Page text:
High variability in the course of the angular segment of the facial artery means that there is no guaranteed safe location in the midface for minimally invasive procedures. This was the conclusion of an anatomic study by Sebastian Cotofana, MD, PhD, et al, published in the Aesthetic Surgery Journal (July 2021).
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For “The Course of the Angular Artery in the Midface: Implications for Surgical and Minimally Invasive Procedures,” the investigators measured the bilateral location and the depth of the midfacial segment of the facial artery in 156 Caucasian subjects (aged 45.19 ± 18.7 years with a mean body mass index of 25.05 ± 4.9 kg/m2) using multi-planar computed tomographic image analyses obtained from contrast agent-enhanced cranial computed tomographic scans.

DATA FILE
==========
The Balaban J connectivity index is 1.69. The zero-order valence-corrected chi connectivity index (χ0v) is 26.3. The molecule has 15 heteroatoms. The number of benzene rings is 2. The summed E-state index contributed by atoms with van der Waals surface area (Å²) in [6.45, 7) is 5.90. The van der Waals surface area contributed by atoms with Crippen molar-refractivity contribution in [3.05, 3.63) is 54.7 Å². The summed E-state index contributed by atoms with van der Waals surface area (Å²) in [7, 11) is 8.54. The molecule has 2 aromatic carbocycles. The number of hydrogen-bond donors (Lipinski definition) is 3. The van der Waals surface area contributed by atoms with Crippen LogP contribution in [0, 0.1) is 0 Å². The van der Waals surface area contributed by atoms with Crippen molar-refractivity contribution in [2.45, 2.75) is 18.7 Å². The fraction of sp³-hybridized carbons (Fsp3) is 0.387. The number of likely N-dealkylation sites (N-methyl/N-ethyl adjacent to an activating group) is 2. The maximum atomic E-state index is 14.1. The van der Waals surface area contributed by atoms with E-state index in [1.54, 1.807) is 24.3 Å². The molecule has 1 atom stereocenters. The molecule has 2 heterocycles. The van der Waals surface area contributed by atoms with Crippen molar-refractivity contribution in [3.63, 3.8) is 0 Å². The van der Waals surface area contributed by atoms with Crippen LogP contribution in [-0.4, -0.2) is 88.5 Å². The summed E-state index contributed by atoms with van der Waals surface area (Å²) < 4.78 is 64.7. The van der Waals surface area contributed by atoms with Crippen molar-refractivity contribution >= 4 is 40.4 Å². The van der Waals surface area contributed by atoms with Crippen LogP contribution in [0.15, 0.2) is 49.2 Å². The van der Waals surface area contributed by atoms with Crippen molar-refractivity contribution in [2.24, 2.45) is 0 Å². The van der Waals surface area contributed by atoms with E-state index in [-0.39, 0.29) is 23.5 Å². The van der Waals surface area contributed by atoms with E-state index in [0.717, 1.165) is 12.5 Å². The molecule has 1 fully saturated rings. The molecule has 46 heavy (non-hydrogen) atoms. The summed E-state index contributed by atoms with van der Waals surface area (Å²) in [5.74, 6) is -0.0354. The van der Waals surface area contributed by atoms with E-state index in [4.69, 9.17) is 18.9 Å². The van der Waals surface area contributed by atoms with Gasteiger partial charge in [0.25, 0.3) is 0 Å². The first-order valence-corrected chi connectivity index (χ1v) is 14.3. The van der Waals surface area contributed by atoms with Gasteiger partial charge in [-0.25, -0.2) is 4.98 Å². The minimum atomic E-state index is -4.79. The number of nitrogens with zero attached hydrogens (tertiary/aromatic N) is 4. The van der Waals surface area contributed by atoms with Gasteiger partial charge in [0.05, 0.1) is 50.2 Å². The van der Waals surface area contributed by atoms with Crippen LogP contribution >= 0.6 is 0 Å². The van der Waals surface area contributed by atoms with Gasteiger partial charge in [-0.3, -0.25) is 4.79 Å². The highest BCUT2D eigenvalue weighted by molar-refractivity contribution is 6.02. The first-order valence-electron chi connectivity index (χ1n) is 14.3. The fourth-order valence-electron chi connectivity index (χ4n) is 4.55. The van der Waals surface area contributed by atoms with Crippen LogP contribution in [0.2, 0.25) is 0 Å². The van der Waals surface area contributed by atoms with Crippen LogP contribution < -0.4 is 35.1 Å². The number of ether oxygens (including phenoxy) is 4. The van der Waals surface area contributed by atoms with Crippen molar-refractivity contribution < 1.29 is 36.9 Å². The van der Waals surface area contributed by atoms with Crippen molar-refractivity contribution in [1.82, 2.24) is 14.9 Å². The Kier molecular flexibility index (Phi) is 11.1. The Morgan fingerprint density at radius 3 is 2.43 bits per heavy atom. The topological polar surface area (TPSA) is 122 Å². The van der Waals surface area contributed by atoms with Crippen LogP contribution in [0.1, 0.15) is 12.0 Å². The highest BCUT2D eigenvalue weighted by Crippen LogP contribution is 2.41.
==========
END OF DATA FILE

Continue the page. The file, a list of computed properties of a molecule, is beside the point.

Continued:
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They found that at the nasal ala, the mean depth of the main arterial trunk was 13.7 ± 3.7 mm (range, 2.7-25.0 mm). At the medial canthus, it was 1.02 ± 0.62 mm (range, 1.0-3.0 mm). The location also varied in its relationship to the midfacial muscles: at the nasal ala superficial to levator anguli oris in 62.0% but deep to the levator labii superioris alaeque nasi in 53.6%; at the medial canthus superficial to the levator labii superioris alaeque nasi in 83.1% and superficial to the orbicularis oculi in 82.7%.
With the results confirming high variability in the course of the angular segment of the facial artery, the authors caution that, “Various arterial pathways have been identified providing evidence that, in the midface, there is no guaranteed safe location for minimally invasive procedures.”